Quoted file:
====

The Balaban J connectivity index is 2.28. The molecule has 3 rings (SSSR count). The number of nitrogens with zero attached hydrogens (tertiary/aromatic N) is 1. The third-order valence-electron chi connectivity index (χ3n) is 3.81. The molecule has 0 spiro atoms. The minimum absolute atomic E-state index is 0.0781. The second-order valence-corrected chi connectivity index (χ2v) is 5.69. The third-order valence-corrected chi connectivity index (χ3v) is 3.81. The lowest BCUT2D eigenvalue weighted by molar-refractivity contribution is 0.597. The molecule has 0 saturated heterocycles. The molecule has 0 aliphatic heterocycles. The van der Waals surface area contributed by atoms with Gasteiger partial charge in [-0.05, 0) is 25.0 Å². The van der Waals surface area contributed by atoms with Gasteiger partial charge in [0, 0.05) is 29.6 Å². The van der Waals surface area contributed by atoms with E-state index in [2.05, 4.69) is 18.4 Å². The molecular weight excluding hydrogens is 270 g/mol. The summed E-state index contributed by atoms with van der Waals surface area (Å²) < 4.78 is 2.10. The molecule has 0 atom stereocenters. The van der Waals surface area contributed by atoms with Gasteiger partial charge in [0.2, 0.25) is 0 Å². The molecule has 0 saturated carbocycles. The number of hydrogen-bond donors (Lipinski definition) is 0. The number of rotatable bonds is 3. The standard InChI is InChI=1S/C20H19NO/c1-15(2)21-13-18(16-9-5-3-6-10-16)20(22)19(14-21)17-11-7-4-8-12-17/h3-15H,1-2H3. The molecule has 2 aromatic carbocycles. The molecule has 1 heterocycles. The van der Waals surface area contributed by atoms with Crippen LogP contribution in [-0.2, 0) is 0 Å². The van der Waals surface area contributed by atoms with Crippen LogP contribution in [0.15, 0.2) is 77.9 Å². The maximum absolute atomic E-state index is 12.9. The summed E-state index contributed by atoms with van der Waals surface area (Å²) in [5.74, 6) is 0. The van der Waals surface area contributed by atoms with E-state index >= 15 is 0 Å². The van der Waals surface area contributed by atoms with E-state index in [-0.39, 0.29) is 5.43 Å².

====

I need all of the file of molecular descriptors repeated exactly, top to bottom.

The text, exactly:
The Balaban J connectivity index is 2.28. The molecule has 3 rings (SSSR count). The number of nitrogens with zero attached hydrogens (tertiary/aromatic N) is 1. The third-order valence-electron chi connectivity index (χ3n) is 3.81. The molecule has 0 spiro atoms. The minimum absolute atomic E-state index is 0.0781. The second-order valence-corrected chi connectivity index (χ2v) is 5.69. The third-order valence-corrected chi connectivity index (χ3v) is 3.81. The lowest BCUT2D eigenvalue weighted by molar-refractivity contribution is 0.597. The molecule has 0 saturated heterocycles. The molecule has 0 aliphatic heterocycles. The van der Waals surface area contributed by atoms with Gasteiger partial charge in [-0.05, 0) is 25.0 Å². The van der Waals surface area contributed by atoms with Gasteiger partial charge in [0, 0.05) is 29.6 Å². The van der Waals surface area contributed by atoms with E-state index in [2.05, 4.69) is 18.4 Å². The molecular weight excluding hydrogens is 270 g/mol. The summed E-state index contributed by atoms with van der Waals surface area (Å²) < 4.78 is 2.10. The molecule has 0 atom stereocenters. The van der Waals surface area contributed by atoms with Gasteiger partial charge in [0.2, 0.25) is 0 Å². The molecule has 0 saturated carbocycles. The number of hydrogen-bond donors (Lipinski definition) is 0. The number of rotatable bonds is 3. The standard InChI is InChI=1S/C20H19NO/c1-15(2)21-13-18(16-9-5-3-6-10-16)20(22)19(14-21)17-11-7-4-8-12-17/h3-15H,1-2H3. The molecule has 2 aromatic carbocycles. The molecule has 1 heterocycles. The van der Waals surface area contributed by atoms with Crippen LogP contribution in [-0.2, 0) is 0 Å². The van der Waals surface area contributed by atoms with Crippen LogP contribution in [0.15, 0.2) is 77.9 Å². The maximum absolute atomic E-state index is 12.9. The summed E-state index contributed by atoms with van der Waals surface area (Å²) in [5.74, 6) is 0. The van der Waals surface area contributed by atoms with E-state index >= 15 is 0 Å². The van der Waals surface area contributed by atoms with E-state index in [-0.39, 0.29) is 5.43 Å².